The prediction market Augur, which has been running markets on the U.S. midterm elections, has spoken: It gives Republicans an 82 percent chance of retaining the Senate (with around $11,000 at stake), and Democrats a 65 percent chance of taking the house (with around $800,000 at stake).
Augur’s purpose, as with other prediction markets, is to aggregate bets and generate predictions. The basic idea is that when a group of people puts its money where its mouth is, it tends to arrive at more accurate conclusions than, say, political analysts can dredge up. The site has seen a surge of new users in recent days, who have been turning out to bet on the mid-term elections.
But can we trust it? Though it officially launched in July after three years of beta testing, the Ethereum blockchain-based prediction market’s track record is spotty. Augur’s bettors put Justice Kavanaugh’s chance of confirmation at 91 percent. But its users gave England a 63 percent chance at winning the 2018 FIFA World Cup. It didn’t. (Arguably, 63 percent leaves a cozy margin for error.)
Still, there’s some reason to trust Augur’s assessment. The midterm predictions align closely with centralized competitor PredictIt, which puts Democrats at 68 percent for the House and Republicans at 88 percent for the Senate. PredictIt has a decent(ish) track record. And, as Tom Kysar, Augur’s head of operations, writes, Augur’s midterm market has “more volume/liquidity on some days than PredictIt,” whose Senate midterm market sits around $100,000.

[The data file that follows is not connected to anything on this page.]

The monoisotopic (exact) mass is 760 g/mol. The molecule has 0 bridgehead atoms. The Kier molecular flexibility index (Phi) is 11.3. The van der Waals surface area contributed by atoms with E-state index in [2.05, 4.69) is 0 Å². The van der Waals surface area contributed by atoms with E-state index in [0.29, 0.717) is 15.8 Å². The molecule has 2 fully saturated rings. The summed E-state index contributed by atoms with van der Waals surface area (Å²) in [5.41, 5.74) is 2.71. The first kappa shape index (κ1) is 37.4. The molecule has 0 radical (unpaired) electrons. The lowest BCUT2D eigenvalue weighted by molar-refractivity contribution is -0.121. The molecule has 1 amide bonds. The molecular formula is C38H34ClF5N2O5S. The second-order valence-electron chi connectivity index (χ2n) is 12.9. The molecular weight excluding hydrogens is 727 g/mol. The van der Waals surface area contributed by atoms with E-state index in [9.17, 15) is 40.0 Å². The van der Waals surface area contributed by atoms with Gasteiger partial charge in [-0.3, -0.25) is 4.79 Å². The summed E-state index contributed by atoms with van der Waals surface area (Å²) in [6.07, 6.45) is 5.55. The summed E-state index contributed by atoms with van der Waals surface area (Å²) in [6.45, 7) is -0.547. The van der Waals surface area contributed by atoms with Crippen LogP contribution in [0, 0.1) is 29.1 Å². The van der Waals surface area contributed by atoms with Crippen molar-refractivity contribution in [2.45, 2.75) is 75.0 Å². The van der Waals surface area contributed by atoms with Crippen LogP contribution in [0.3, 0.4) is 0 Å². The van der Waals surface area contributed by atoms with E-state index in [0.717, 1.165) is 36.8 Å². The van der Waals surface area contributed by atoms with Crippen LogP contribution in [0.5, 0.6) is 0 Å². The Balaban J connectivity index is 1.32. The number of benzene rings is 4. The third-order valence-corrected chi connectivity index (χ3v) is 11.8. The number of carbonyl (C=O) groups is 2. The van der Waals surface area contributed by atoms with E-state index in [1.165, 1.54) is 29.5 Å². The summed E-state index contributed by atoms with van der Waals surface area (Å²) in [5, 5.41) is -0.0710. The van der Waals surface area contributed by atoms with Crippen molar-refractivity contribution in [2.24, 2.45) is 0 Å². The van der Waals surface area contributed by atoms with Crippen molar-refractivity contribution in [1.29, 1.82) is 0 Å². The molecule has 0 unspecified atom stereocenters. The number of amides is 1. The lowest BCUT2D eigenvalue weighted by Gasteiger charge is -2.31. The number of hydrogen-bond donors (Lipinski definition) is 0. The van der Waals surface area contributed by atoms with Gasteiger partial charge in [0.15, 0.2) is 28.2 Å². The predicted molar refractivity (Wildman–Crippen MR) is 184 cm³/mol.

Quenching Augur’s Thirst
Liquidity, meaning the number of traders willing to place bets, is essential. Without a broad enough array of bets, prediction markets cannot pay out their users. Moreover, liquidity ensures traders can bet their true beliefs, and won’t have to choose between a limited set of odds, making the resulting predictions more accurate.
Meanwhile, with enough money riding on a market, traders merely playing the odds are drowned out. Prediction market expert and former Augur advisor Robin Hanson, now an associate professor of economics at George Mason University, explains that, for this reason, it’s better to tally the averages of several prediction markets. In doing this, the most accurate prediction will invariably emerge.
It’s worth mentioning here that, normally, Augur isn’t this liquid. After three months since launch, it’s just reached its 1,001st unique user. Indeed, 95 percent of the $800,000 sitting on that House market was supplied by two traders. Kysar, however, points out that, in terms of the market’s usefulness, this is irrelevant. It “shouldn’t matter, as there’s financial incentives for anyone to participate in the market and correct those odds.”
Hanson, for his part, remains convinced that Augur’s prognosis is worth taking seriously. “Augur is one of many markets where people can bet on this election, and its prices aren’t that different from the others. So I’d focus on that overall market price, and give it a lot of credence.”
Regardless of Tuesday’s outcome, Democrats will likely find solace in another, ongoing Augur betting market: Donald Trump currently has only a 41 percent chance at winning a second term.